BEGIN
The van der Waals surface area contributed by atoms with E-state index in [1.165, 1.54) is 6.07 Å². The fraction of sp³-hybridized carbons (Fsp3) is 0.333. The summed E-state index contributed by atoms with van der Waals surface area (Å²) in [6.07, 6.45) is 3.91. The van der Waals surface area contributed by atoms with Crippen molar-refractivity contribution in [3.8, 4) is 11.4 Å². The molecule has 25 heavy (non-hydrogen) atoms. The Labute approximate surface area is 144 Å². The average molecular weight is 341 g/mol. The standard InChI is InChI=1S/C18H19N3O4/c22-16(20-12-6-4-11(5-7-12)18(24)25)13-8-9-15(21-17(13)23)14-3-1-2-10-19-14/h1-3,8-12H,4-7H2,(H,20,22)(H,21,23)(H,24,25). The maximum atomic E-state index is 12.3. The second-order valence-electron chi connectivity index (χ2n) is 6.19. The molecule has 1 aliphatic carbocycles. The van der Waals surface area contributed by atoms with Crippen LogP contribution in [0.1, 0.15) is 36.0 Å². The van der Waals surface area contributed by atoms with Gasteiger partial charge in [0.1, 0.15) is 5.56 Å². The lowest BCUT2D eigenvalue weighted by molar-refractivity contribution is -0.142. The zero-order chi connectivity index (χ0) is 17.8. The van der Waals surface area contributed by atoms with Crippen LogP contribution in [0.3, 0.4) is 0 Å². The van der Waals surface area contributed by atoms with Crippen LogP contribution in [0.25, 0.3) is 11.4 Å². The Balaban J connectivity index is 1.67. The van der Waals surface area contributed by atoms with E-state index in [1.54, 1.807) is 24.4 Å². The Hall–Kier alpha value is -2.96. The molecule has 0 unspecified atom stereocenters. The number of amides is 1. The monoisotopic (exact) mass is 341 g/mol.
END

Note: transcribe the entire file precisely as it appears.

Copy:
The van der Waals surface area contributed by atoms with E-state index in [1.165, 1.54) is 6.07 Å². The fraction of sp³-hybridized carbons (Fsp3) is 0.333. The summed E-state index contributed by atoms with van der Waals surface area (Å²) in [6.07, 6.45) is 3.91. The van der Waals surface area contributed by atoms with Crippen molar-refractivity contribution in [3.8, 4) is 11.4 Å². The molecule has 25 heavy (non-hydrogen) atoms. The Labute approximate surface area is 144 Å². The average molecular weight is 341 g/mol. The standard InChI is InChI=1S/C18H19N3O4/c22-16(20-12-6-4-11(5-7-12)18(24)25)13-8-9-15(21-17(13)23)14-3-1-2-10-19-14/h1-3,8-12H,4-7H2,(H,20,22)(H,21,23)(H,24,25). The maximum atomic E-state index is 12.3. The second-order valence-electron chi connectivity index (χ2n) is 6.19. The molecule has 1 aliphatic carbocycles. The van der Waals surface area contributed by atoms with Crippen LogP contribution in [0.1, 0.15) is 36.0 Å². The van der Waals surface area contributed by atoms with Gasteiger partial charge in [0.1, 0.15) is 5.56 Å². The lowest BCUT2D eigenvalue weighted by molar-refractivity contribution is -0.142. The zero-order chi connectivity index (χ0) is 17.8. The van der Waals surface area contributed by atoms with Crippen LogP contribution in [0.3, 0.4) is 0 Å². The van der Waals surface area contributed by atoms with Crippen LogP contribution in [0.25, 0.3) is 11.4 Å². The Balaban J connectivity index is 1.67. The van der Waals surface area contributed by atoms with E-state index in [1.54, 1.807) is 24.4 Å². The Hall–Kier alpha value is -2.96. The molecule has 0 unspecified atom stereocenters. The number of amides is 1. The monoisotopic (exact) mass is 341 g/mol.